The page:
Coun. Jill Spearn concurred with Moore. “It shows the pitfalls for sure, and strongly. In a perfect world, we would have vital airport in Trail and a vital airport in Castlegar,” Spearn said. “But ridership numbers are not that significant for expansion of [the TRA]. Half of the service is volunteer, otherwise it’s not even feasible. We’ve got to be real about numbers and economy.”

Coun. Cary Fisher had a different point of view, noting that the TRAEIA pointed to volunteerism as a “weakness,” but he saw it as a “positive.”

“While I agree that the study is objective and thorough, there’s a part of me also that goes back to volunteerism. Every project that we do is dependent on volunteers,” he said, drawing on the Sustainability Commission’s award-winning Energy Diet as an example.

“All the things that were successes were based on volunteers. Those volunteers down there have the same passion as the volunteers up here at the Sustainability Commission,” he continued. “I’m still a big supporter of the people down there that volunteer. This community has a pile of things that are done that would never get done without those volunteers, and that goes for the Trail airport as well.”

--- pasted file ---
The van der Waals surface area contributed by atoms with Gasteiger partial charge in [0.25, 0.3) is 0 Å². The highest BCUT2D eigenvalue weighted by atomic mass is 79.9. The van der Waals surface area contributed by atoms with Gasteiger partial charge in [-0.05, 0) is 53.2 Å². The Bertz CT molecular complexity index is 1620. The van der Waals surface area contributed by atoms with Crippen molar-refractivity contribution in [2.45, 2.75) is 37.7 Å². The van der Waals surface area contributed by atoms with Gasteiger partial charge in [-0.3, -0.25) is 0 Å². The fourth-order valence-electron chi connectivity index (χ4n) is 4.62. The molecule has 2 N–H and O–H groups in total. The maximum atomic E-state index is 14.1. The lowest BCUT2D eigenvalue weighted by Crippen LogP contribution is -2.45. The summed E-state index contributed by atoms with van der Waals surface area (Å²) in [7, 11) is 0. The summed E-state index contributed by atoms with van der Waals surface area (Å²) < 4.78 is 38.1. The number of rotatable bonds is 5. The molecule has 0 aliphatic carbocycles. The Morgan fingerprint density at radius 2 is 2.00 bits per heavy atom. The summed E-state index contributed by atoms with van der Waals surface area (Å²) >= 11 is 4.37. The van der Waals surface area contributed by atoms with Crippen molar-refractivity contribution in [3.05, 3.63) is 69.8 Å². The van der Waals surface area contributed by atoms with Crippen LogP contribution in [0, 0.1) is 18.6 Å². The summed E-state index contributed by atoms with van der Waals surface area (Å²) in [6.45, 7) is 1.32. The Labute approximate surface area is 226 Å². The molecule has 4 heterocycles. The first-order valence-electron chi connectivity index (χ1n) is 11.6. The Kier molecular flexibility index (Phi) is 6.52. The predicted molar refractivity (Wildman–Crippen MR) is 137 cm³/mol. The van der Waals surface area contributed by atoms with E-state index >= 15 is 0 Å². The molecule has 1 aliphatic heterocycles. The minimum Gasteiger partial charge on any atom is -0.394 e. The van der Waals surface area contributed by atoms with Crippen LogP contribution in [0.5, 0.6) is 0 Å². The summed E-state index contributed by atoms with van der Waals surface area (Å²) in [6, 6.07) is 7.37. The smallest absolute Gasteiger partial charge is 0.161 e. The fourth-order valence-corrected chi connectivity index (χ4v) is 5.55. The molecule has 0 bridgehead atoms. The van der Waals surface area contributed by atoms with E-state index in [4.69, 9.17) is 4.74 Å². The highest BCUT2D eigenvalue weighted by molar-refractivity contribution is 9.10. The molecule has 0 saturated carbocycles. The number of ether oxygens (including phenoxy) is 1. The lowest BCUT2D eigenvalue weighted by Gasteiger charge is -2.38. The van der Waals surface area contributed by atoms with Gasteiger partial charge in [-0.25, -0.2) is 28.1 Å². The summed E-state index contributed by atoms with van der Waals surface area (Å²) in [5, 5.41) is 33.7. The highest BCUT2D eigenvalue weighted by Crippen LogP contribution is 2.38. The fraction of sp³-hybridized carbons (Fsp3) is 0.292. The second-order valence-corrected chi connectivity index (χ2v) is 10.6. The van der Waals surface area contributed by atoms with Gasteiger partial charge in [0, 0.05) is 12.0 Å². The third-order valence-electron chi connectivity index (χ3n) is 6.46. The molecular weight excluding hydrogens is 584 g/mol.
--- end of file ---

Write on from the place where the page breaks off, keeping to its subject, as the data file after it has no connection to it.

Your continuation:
Moore noted that the report cites volunteers as a “vulnerability” rather than a “weakness.” She said, “If you scale up, you get to the point you can’t rely on them. There aren’t enough volunteer hours in the day, and not enough of them. It’s not that they’re a weakness, it’s just that if you talk about expansion you’re going to run into trouble.”

Wallace added that RDKB staff have recommended a move away from volunteers, but the EESC had been awaiting the TRAEIA to decide. “The volunteers have been doing excellent work,” she said, “but it’s not a sustainable model.”

Fisher responded, “I really believe in picking an endpoint, visualizing something, and going for it [regardless of] obstacles.” He agreed there were “lots of obstacles” to the airport, but he said, “Ridership could go up. All the things we have suspicions about could fall by the wayside, and they could do it. People with vision are sorely missed in a lot of places. They have a vision for something down there.”